Ne, cui vivo deerant ferè omnia,

Deesset etiam mortuo Tumulus,
Hoc tandem posito marmore, curavit
JOHANNES BARBER, Civis Londinensis , 1721.

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After his death were published three small volumes of his posthumous works: I know not by whom collected, or by what authority ascertained; and, lately, two volumes more have been printed by Mr. Thyer, of Manchester, indubitably genuine. From none of these pieces can his life be traced, or his character discovered. Some verses, in the last collection, shew him to have been among those who ridiculed the institution of the Royal Society, of which the enemies were for some time very numerous and very acrimonious, for what reason it is hard to conceive, since the philosophers professed not to advance doctrines, but to produce facts; and the most zealous enemy of innovation must admit the gradual progress of experience, however he may oppose hypothetical temerity.

In this mist of obscurity passed the life of Butler, a man whose name can only perish with his language. The mode and place of his education are unknown; the events of his life are variously related; and all that can be told with certainty is, that he was poor.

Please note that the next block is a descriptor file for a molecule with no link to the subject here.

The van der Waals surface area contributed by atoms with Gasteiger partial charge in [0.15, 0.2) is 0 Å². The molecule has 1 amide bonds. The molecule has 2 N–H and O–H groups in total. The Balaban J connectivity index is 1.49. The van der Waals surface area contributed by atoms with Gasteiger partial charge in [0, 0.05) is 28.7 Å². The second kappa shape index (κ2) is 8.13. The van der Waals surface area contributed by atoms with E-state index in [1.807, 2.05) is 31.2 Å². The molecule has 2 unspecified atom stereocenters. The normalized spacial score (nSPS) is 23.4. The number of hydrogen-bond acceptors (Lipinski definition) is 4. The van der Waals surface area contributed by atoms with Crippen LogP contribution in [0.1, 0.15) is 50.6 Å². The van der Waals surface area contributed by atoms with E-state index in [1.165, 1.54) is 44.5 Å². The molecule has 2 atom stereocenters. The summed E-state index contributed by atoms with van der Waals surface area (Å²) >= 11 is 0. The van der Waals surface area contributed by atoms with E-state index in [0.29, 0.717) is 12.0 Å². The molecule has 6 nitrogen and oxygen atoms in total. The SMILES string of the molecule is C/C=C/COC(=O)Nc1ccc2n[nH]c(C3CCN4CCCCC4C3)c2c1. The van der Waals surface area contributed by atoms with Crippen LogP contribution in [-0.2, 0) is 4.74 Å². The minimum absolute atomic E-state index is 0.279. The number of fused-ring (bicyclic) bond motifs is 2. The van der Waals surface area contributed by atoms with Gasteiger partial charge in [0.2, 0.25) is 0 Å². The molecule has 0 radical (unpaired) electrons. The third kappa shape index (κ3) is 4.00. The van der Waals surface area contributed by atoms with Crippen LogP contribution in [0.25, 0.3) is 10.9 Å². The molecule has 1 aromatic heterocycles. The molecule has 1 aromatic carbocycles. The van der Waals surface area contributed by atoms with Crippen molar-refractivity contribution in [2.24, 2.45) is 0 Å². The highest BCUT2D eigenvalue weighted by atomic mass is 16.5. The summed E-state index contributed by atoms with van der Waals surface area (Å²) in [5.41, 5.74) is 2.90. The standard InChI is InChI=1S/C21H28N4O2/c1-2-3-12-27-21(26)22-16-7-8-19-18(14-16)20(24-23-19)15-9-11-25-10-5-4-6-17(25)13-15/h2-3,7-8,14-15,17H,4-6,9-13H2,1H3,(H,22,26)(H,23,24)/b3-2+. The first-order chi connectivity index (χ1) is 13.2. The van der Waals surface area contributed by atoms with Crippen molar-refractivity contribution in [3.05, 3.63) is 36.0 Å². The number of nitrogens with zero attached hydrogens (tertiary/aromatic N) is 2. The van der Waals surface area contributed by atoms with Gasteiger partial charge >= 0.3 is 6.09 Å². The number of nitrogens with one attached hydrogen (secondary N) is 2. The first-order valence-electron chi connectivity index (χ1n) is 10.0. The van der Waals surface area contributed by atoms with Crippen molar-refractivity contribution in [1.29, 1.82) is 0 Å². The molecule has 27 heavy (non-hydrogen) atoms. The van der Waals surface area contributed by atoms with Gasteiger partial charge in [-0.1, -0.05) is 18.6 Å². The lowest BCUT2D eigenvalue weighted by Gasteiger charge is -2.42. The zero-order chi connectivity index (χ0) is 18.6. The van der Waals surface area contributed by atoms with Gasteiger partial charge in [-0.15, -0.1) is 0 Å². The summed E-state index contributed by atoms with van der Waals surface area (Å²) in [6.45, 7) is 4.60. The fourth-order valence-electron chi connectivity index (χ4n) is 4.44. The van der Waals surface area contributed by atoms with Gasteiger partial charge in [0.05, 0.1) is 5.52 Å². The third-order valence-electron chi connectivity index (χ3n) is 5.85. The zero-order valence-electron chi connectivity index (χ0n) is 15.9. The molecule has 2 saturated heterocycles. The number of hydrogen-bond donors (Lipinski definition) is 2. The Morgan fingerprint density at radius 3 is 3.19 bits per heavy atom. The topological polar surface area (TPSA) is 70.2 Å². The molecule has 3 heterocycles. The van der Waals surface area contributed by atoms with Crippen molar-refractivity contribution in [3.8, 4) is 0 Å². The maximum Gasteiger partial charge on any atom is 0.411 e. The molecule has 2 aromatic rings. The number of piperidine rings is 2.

The poem of “Hudibras" is one of those compositions of which a nation may justly boast; as the images which it exhibits are domestic, the sentiments unborrowed and unexpected, and the strain of diction original and peculiar. We must not, however, suffer the pride, which we assume as the countrymen of Butler, to make any encroachment upon justice, nor appropriate those honours which others have a right to share. The poem of “Hudibras" is not wholly English; the original idea is to be found in the history of “Don Quixote;" a book to which a mind of the greatest powers may be indebted without disgrace.